For all its weirdness to modern, scientific ears, Boyle’s re-conception of nature and God transformed western science and culture. Boyle believed that Nature was neither wise, nor purposeful, but should best be seen as “operating by mechanical processes under the ultimate control of an infinite, personal god”. His vision did not lead to the separation of religion and science. Quite the contrary. For Boyle, the world was “made up of matter acting according to properties and powers given to it by God”.

Hunter is able to show how Boyle’s complex personality both contributed to and thwarted his scientific work. He was scrupulous in his religious and laboratory practices. In faith, he was profoundly pious, a fact that caused him great anguish since he feared that he had committed the deadly sin against the Holy Ghost. His concerns about the moral propriety of taking oaths cost him the presidency of the Royal Society in 1680. In the laboratory, too, he admitted that he “made conscience of great exactness in Experiments”. Hunter’s biography of the scientist, Boyle: Between God and Science, won both the Samuel Pepys Award and the Roy G. Neville Prize. It is a great read. I wholeheartedly recommend it.

Perhaps Hunter’s abilities in understanding Boyle are also a reflection of his own complexities. Hunter is a deeply serious, profound thinker. In scholarship, he is scrupulous himself - persistent in pursuing all manuscripts and knowing everything about whatever subject he explores. Hunter’s own attention to detail is celebrated: he would return student essays and dissertations with every misplaced comma or apostrophe neatly corrected in pencil. Like Boyle, he is renowned for his benevolent disposition and is disdainful of those who (in Boyle’s words, I hasten to say, not Hunter’s) “squander away a whole afternoon in tatling of this Ladys Face & tother Lady’s Clothes; of this Lords being Drunke & that Lord’s Clap”.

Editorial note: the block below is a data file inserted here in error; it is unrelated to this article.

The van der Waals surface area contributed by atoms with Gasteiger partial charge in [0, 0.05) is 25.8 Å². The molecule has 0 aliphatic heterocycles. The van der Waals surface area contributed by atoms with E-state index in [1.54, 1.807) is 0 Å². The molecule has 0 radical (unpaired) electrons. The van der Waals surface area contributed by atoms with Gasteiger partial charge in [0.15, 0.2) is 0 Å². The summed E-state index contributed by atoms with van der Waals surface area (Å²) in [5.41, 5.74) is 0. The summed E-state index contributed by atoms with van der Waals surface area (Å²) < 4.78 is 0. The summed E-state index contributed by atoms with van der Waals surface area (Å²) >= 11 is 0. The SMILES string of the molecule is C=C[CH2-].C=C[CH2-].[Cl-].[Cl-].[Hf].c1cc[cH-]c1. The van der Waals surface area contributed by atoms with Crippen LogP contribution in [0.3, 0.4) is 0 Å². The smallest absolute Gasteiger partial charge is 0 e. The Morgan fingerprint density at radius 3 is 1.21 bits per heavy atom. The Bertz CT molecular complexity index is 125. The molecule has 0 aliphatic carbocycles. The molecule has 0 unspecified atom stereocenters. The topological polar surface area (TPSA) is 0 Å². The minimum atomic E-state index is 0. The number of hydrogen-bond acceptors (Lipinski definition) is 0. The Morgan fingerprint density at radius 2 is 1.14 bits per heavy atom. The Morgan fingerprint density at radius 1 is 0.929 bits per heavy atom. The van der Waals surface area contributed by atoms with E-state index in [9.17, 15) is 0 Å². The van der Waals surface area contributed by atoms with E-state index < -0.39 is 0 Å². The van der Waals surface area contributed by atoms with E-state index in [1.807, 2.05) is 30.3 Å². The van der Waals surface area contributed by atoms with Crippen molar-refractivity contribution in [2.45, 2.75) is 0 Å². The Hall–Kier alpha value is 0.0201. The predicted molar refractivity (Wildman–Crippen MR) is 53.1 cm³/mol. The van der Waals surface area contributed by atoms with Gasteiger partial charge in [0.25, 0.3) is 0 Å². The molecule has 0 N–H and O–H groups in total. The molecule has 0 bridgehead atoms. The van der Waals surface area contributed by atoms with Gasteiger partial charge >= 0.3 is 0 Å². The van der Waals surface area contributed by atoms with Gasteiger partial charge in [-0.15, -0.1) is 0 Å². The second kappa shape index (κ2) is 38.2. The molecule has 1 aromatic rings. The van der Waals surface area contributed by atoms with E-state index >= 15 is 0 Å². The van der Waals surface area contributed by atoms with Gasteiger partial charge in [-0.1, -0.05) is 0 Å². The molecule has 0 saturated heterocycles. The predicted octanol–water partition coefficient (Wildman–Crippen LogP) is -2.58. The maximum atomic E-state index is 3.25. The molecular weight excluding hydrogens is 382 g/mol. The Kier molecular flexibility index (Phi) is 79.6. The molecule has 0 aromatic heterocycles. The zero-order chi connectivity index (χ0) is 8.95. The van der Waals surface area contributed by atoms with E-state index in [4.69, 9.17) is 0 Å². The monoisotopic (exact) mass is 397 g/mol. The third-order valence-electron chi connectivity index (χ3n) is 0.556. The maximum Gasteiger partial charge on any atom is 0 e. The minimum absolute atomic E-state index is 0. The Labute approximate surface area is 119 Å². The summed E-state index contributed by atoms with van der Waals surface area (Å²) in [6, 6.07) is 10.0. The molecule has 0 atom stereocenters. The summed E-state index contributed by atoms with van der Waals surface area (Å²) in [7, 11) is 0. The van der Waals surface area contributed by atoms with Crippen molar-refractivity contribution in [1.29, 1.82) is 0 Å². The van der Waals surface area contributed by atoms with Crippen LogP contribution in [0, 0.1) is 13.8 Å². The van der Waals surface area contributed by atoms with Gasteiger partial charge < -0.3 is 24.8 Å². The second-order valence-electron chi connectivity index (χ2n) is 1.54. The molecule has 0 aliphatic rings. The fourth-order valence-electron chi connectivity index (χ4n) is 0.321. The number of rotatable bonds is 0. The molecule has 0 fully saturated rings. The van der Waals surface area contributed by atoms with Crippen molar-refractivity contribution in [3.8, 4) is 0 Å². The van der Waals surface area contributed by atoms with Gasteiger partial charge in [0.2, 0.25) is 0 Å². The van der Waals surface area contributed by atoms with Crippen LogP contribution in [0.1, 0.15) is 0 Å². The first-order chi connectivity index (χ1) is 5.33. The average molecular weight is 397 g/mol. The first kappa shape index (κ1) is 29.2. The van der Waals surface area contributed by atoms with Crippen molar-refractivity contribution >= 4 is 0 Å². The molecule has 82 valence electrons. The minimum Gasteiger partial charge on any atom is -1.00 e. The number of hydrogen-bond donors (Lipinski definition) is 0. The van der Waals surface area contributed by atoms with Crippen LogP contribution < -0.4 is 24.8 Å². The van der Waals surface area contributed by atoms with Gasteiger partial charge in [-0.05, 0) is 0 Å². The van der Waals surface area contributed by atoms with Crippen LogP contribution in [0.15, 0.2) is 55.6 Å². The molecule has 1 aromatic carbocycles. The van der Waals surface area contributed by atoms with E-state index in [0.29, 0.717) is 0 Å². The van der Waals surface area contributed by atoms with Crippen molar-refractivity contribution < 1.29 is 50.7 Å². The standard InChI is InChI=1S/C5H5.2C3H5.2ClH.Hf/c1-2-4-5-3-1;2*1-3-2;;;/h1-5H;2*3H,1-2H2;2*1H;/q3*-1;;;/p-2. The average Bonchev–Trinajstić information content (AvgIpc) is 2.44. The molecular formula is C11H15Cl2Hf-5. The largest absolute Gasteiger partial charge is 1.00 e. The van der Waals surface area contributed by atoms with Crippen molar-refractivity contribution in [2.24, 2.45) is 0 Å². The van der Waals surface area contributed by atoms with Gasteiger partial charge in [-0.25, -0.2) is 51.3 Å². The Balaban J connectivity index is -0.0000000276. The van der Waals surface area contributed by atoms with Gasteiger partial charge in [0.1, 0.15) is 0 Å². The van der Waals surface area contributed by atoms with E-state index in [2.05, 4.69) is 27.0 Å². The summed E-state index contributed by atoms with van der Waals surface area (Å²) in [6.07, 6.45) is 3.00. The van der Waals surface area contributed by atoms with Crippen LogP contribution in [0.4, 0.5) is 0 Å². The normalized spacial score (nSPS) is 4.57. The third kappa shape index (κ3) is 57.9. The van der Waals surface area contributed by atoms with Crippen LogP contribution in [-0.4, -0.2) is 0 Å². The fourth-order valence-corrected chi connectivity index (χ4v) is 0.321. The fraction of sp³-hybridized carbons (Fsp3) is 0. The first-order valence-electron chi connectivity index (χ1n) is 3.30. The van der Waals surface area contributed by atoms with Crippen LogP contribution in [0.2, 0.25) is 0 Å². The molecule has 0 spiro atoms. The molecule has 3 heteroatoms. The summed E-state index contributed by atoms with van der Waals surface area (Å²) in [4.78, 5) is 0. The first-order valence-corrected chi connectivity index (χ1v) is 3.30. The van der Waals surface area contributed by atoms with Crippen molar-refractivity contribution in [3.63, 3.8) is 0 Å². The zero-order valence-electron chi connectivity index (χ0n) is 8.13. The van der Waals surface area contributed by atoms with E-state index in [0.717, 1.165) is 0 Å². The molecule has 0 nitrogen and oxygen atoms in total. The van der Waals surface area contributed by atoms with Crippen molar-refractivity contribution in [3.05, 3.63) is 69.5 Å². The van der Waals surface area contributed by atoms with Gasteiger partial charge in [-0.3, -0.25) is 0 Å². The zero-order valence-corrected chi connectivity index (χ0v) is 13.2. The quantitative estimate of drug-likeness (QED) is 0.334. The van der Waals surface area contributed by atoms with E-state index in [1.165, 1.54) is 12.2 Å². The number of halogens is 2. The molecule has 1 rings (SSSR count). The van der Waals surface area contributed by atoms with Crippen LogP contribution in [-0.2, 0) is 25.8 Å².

But where Boyle was pious and a bit of a prude, Hunter embraces life and exudes energy. After a day of serious scholarship, he changes into his leathers and mounts one of his motorbikes. He favours the lighter, faster, two-stroke and small V4 racing bikes, some of the most peppy bikes on the road. This passion has not only put his own life at great risk on at least three occasions but also nearly killed me as I was crossing Russell Square one afternoon.

Of course, no sketch of Hunter would be complete without mentioning his hospitality. Friends, colleagues, and students have made the trip to his home in Hastings. On the outside, Exmouth House is a fine English Heritage listed building. Inside, we find the house of an intellectual, heaving with books, prints, watercolours, and a kitchen table generously laden with wine or beer. Visitors are treated to tours of the Old Town, a refuelling at the best fish and chips shop on the south coast, and then a walk along the cliffs.

Finally, Hunter exemplifies Birkbeck’s mission to provide our students with research-led teaching of internationally renowned quality, to nurture ideas and stimulate debate, and, most of all, to strive to improve the worlds in which we live. He had a “gentle way of nagging”, one former PhD student told me. Another added, “he’s got high standards and a way of making you want to do things to please him”. The affection and warmth that they and, us, his colleagues have for him is palpable. He is the ultimate Birkbeck Scholar.

For these reasons, and a great many more, it is my personal pleasure to welcome Professor Michael Hunter - my much-admired friend, colleague, scholar, motorcyclist - as Fellow of Birkbeck.